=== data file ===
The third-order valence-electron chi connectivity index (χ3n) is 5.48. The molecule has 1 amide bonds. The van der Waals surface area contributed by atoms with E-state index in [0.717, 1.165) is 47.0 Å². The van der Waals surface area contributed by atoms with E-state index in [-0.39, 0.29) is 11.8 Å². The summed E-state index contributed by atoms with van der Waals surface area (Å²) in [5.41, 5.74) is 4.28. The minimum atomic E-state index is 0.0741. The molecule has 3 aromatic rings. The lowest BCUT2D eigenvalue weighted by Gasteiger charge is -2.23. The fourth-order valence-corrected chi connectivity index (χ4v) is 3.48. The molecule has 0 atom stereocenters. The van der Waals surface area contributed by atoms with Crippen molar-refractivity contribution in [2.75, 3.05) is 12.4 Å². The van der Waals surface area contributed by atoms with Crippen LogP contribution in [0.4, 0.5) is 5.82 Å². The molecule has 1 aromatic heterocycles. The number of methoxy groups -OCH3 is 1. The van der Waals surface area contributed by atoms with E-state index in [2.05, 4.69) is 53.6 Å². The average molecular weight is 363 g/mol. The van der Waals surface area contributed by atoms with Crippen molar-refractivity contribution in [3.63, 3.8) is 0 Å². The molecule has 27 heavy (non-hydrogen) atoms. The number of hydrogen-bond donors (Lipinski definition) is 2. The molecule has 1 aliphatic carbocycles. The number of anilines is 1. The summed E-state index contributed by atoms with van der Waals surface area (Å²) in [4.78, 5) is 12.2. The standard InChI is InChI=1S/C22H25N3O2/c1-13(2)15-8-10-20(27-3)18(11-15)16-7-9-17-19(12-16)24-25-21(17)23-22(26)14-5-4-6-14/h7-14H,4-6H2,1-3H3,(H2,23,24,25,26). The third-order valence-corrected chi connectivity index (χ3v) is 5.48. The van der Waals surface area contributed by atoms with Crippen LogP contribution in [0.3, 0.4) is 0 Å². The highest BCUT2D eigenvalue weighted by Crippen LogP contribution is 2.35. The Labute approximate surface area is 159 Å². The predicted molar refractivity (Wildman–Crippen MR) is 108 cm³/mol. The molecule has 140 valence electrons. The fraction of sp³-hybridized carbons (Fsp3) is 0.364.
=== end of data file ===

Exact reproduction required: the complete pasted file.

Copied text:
The third-order valence-electron chi connectivity index (χ3n) is 5.48. The molecule has 1 amide bonds. The van der Waals surface area contributed by atoms with E-state index in [0.717, 1.165) is 47.0 Å². The van der Waals surface area contributed by atoms with E-state index in [-0.39, 0.29) is 11.8 Å². The summed E-state index contributed by atoms with van der Waals surface area (Å²) in [5.41, 5.74) is 4.28. The minimum atomic E-state index is 0.0741. The molecule has 3 aromatic rings. The lowest BCUT2D eigenvalue weighted by Gasteiger charge is -2.23. The fourth-order valence-corrected chi connectivity index (χ4v) is 3.48. The molecule has 0 atom stereocenters. The van der Waals surface area contributed by atoms with Crippen molar-refractivity contribution in [2.75, 3.05) is 12.4 Å². The van der Waals surface area contributed by atoms with Crippen LogP contribution in [0.4, 0.5) is 5.82 Å². The molecule has 1 aromatic heterocycles. The number of methoxy groups -OCH3 is 1. The van der Waals surface area contributed by atoms with E-state index in [2.05, 4.69) is 53.6 Å². The average molecular weight is 363 g/mol. The van der Waals surface area contributed by atoms with Crippen molar-refractivity contribution in [3.63, 3.8) is 0 Å². The molecule has 27 heavy (non-hydrogen) atoms. The number of hydrogen-bond donors (Lipinski definition) is 2. The molecule has 1 aliphatic carbocycles. The number of anilines is 1. The summed E-state index contributed by atoms with van der Waals surface area (Å²) in [4.78, 5) is 12.2. The standard InChI is InChI=1S/C22H25N3O2/c1-13(2)15-8-10-20(27-3)18(11-15)16-7-9-17-19(12-16)24-25-21(17)23-22(26)14-5-4-6-14/h7-14H,4-6H2,1-3H3,(H2,23,24,25,26). The third-order valence-corrected chi connectivity index (χ3v) is 5.48. The van der Waals surface area contributed by atoms with Crippen LogP contribution in [0.3, 0.4) is 0 Å². The highest BCUT2D eigenvalue weighted by Crippen LogP contribution is 2.35. The Labute approximate surface area is 159 Å². The predicted molar refractivity (Wildman–Crippen MR) is 108 cm³/mol. The molecule has 140 valence electrons. The fraction of sp³-hybridized carbons (Fsp3) is 0.364.